By John Mulderig
Christian apologetics, the branch of theology devoted to proving the reasonableness of belief in Jesus is almost as old as the faith itself.
Three documents in this genre, for instance, survive from the writings of St Justin Martyr who died in the middle of the second century.
In 1998, former journalist, Lee Strobel published a memoir of his spiritual odyssey from aggressive atheism to evangelical Christianity that also grounded his faith in objectively assessed evidence.
Nearly 20 years later and just in time for Easter, a screen version of Strobel’s book, The Case for Christ, arrives in theatres.
Set in 1980, the film charts Strobel’s (Mike Vogel) effort to uses his investigative skills – he was a rising star on the staff of the Chicago Tribune at the time, to disprove the Resurrection and thereby debunk the faith as a whole. He was provoked to do this by wife Leslie’s (Erika Christensen) recent conversion, an event that sparked discord in their previously serene marriage.
Strobel consults a variety of experts, from archaeologist-turned-Catholic-priest Father Jose Maria Marquez (Miguel Perez) to Purdue University professor of psychiatry Dr Roberta Waters (Faye Dunaway). Each knocks down one of the lines of defence that Strobel has erected to bar acceptance of Christ’s return from the dead, eg, that the 500 witnesses to it mentioned in the New Testament were suffering from a form of mass hysteria.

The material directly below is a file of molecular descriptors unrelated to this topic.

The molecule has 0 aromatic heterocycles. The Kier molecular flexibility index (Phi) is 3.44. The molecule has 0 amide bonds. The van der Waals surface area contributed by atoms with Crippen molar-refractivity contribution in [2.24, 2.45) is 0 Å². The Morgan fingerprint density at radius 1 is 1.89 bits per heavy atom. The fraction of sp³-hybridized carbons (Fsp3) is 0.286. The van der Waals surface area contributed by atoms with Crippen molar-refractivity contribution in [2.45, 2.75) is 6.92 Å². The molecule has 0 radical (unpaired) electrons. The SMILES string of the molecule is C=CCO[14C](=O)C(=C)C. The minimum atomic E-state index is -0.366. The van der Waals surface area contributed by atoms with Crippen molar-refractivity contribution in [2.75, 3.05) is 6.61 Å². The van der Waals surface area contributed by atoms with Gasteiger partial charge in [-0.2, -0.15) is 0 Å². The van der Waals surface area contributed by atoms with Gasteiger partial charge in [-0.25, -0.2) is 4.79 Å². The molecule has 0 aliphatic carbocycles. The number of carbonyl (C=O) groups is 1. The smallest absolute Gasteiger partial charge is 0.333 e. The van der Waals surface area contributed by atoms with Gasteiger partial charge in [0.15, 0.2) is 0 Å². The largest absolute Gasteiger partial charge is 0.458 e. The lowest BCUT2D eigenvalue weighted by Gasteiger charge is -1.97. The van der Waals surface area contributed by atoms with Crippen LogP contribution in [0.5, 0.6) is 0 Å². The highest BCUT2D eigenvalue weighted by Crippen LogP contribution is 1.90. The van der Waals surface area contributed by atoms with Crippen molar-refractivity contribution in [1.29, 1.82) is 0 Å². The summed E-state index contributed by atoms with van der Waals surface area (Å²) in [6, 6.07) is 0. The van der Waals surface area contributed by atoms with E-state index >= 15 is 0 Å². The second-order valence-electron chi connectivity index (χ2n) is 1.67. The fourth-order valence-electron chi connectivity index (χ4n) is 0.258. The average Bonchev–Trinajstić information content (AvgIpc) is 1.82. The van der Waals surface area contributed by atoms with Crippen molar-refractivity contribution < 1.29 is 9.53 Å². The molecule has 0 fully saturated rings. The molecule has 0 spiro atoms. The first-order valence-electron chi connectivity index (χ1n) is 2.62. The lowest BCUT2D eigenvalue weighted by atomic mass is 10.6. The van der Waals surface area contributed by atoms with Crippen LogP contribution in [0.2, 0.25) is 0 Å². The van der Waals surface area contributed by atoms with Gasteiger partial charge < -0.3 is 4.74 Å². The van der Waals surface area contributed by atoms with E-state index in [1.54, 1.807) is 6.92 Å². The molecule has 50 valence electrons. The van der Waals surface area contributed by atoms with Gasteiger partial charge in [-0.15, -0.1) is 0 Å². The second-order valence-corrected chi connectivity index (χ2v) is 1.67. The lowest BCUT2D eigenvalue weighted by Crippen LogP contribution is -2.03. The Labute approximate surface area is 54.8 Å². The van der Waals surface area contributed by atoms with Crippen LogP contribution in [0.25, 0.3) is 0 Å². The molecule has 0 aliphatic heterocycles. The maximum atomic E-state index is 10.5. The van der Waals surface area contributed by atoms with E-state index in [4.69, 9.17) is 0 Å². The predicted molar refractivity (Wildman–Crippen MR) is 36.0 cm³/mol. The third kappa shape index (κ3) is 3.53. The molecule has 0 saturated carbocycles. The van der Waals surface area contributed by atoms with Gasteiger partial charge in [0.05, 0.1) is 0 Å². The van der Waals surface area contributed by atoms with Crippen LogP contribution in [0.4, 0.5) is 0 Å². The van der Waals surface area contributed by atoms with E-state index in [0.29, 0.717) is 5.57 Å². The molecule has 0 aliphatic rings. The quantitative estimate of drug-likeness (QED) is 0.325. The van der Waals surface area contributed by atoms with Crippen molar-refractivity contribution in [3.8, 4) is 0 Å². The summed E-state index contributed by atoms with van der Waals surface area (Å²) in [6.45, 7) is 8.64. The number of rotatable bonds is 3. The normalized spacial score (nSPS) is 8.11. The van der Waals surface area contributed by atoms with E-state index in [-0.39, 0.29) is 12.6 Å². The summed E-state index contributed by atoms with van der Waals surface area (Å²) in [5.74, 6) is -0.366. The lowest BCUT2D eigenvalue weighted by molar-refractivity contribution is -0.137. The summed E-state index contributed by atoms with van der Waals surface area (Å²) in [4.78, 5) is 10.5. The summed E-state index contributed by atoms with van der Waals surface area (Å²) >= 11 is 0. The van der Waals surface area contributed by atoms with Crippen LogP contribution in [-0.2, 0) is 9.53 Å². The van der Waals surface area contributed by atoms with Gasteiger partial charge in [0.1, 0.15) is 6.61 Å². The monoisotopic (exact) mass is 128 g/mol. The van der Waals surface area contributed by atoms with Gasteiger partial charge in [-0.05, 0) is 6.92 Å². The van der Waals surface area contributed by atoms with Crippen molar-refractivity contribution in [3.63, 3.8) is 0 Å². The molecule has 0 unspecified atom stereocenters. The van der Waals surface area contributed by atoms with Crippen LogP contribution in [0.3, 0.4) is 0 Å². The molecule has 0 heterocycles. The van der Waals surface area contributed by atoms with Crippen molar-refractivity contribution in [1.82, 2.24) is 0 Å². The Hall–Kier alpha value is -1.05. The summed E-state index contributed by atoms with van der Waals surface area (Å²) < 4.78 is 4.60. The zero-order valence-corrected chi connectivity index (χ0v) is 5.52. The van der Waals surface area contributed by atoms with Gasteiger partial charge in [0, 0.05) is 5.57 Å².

It makes for an intelligent quest, though one that includes a detailed exploration of the medical effects of crucifixion that would be upsetting for many kids.
Director Jonathan Gunn and screenwriter Brian Bird intertwine Strobel’s intellectual journey with his involvement in a headline-grabbing criminal case – Renell Gibbs plays the defendant, James Dixon.
They also work in a low-key study of Lee and Leslie’s strong bond and of the problematic relationship between Strobel and his father, Walter (Robert Forster).
While not as heavy-handed as many message movies, The Case for Christ, which is acceptable for a wide audience, succeeds more as a vindication of the rationality of belief than as entertainment. On the other hand, those looking for an informal way to bolster their religious education during the holiest of seasons could hardly find a more fitting choice.
The film contains graphic descriptions and images of scourging and crucifixion and a single crass term. The Catholic News Service classification is A-II – adults and adolescents. The Motion Picture Association of America rating is PG – parental guidance suggested. Some material may not be suitable for children.